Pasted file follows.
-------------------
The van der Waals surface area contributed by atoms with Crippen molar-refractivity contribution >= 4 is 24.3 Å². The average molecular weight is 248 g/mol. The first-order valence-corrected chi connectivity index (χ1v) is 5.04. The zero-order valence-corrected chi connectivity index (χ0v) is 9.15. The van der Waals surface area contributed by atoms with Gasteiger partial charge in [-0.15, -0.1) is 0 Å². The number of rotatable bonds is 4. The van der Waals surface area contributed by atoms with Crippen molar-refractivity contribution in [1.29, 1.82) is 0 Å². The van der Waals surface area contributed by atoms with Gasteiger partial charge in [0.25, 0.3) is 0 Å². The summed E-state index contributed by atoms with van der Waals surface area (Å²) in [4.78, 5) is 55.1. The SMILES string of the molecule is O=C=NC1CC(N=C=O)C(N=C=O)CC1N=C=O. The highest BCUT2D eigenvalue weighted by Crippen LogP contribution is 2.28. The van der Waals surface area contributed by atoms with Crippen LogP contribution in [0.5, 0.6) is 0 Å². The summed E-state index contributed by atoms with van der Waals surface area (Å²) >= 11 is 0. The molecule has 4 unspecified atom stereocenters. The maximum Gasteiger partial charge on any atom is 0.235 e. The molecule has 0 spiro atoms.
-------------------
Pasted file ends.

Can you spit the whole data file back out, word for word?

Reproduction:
The van der Waals surface area contributed by atoms with Crippen molar-refractivity contribution >= 4 is 24.3 Å². The average molecular weight is 248 g/mol. The first-order valence-corrected chi connectivity index (χ1v) is 5.04. The zero-order valence-corrected chi connectivity index (χ0v) is 9.15. The van der Waals surface area contributed by atoms with Gasteiger partial charge in [-0.15, -0.1) is 0 Å². The number of rotatable bonds is 4. The van der Waals surface area contributed by atoms with Crippen molar-refractivity contribution in [1.29, 1.82) is 0 Å². The van der Waals surface area contributed by atoms with Gasteiger partial charge in [0.25, 0.3) is 0 Å². The summed E-state index contributed by atoms with van der Waals surface area (Å²) in [4.78, 5) is 55.1. The SMILES string of the molecule is O=C=NC1CC(N=C=O)C(N=C=O)CC1N=C=O. The highest BCUT2D eigenvalue weighted by Crippen LogP contribution is 2.28. The van der Waals surface area contributed by atoms with Crippen LogP contribution in [0.5, 0.6) is 0 Å². The summed E-state index contributed by atoms with van der Waals surface area (Å²) >= 11 is 0. The molecule has 4 unspecified atom stereocenters. The maximum Gasteiger partial charge on any atom is 0.235 e. The molecule has 0 spiro atoms.